The importance of safety procedures when working at heights and on building sites has again been highlighted in a SafeWork case in NSW. In April of 2016, two men were seriously injured when they were using scaffolding without training, instructions or the necessary scaffolding equipment.
In 2016, MPMG FM Pty Ltd sent two of their employees to a Spotless Services Facility in Heathcote, to provide contracted painting and maintenance services. The employee was directed to construct scaffolding to complete the job and proceeded to prop the mobile scaffolding on timber found on the work site.
During the painting work (at an estimated height of five meters) the entire structure collapsed on the two workers, leaving them with serious injuries, including fractures, a punctured lung, contusions, lacerations and ongoing spine pain.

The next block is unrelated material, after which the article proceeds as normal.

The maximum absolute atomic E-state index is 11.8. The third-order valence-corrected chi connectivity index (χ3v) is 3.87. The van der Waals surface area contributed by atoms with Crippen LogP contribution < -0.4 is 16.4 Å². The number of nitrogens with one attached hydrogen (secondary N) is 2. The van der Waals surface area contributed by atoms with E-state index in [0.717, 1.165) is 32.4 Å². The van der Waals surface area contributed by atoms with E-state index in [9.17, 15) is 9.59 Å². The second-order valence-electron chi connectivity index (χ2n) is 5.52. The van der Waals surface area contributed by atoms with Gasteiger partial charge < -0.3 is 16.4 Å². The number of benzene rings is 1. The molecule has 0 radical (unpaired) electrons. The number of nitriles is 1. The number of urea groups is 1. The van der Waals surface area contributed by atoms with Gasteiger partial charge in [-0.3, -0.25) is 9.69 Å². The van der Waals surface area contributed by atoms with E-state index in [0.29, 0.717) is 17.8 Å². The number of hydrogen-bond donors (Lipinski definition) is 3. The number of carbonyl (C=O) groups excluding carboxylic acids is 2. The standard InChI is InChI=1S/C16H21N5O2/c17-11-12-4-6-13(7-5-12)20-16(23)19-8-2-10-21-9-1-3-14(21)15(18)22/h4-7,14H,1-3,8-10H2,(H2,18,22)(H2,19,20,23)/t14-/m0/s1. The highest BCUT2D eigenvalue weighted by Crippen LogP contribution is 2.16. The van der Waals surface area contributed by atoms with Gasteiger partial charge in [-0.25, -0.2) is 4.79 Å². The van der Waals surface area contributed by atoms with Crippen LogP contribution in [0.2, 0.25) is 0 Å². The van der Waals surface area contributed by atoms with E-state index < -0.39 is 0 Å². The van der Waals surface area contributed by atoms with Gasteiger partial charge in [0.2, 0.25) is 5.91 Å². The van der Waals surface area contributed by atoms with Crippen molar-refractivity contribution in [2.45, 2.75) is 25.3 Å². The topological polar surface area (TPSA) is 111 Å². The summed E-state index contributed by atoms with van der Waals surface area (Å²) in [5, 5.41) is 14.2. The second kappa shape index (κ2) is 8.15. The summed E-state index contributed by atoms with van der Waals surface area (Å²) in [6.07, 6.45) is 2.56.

Following an investigation by SafeWork, District Court Judge Andrew Scotting determined that MPMG had negligently allowed workers to use mobile scaffolding in a dangerous condition without adequate training or certifications. He also found that the site manager was aware of the unsafe erection of the scaffolding and failed to inspect it or provide direction on correcting the procedure by which it was built.
As well as this, Judge Scotting found that MPMG had identified that their employees would require an elevated work platform to complete the work, but failed to supply one.
MPMG pleaded guilty to exposing their workers to a risk of serious injury from falling. Judge Scotting convicted the business, and they were fined $90,000 plus $40,000 in costs. Better Regulation Division Deputy Secretary Rose Webb said it “serves as a strong reminder to all businesses not to ignore their health and safety responsibilities” and that the case highlighted the need for employers to ensure that there was adequate alternative fall protection for workers working from height.